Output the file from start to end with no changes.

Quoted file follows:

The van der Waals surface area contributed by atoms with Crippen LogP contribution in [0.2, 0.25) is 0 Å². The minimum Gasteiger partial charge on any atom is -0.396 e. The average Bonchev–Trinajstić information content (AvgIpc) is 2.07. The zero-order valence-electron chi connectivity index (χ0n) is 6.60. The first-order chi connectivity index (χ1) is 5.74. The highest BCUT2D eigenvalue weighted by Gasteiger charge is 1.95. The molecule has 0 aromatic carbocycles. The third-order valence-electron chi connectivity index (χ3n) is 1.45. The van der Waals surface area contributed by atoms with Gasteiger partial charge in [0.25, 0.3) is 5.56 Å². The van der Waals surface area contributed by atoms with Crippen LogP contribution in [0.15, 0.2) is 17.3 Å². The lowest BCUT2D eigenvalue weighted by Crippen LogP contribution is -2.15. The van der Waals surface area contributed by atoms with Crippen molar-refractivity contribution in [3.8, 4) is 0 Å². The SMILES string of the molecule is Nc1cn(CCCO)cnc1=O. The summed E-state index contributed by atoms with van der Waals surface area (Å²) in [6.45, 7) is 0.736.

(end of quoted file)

The van der Waals surface area contributed by atoms with Crippen LogP contribution in [0.2, 0.25) is 0 Å². The minimum Gasteiger partial charge on any atom is -0.396 e. The average Bonchev–Trinajstić information content (AvgIpc) is 2.07. The zero-order valence-electron chi connectivity index (χ0n) is 6.60. The first-order chi connectivity index (χ1) is 5.74. The highest BCUT2D eigenvalue weighted by Gasteiger charge is 1.95. The molecule has 0 aromatic carbocycles. The third-order valence-electron chi connectivity index (χ3n) is 1.45. The van der Waals surface area contributed by atoms with Gasteiger partial charge in [0.25, 0.3) is 5.56 Å². The van der Waals surface area contributed by atoms with Crippen LogP contribution in [0.15, 0.2) is 17.3 Å². The lowest BCUT2D eigenvalue weighted by Crippen LogP contribution is -2.15. The van der Waals surface area contributed by atoms with Crippen molar-refractivity contribution in [3.8, 4) is 0 Å². The SMILES string of the molecule is Nc1cn(CCCO)cnc1=O. The summed E-state index contributed by atoms with van der Waals surface area (Å²) in [6.45, 7) is 0.736.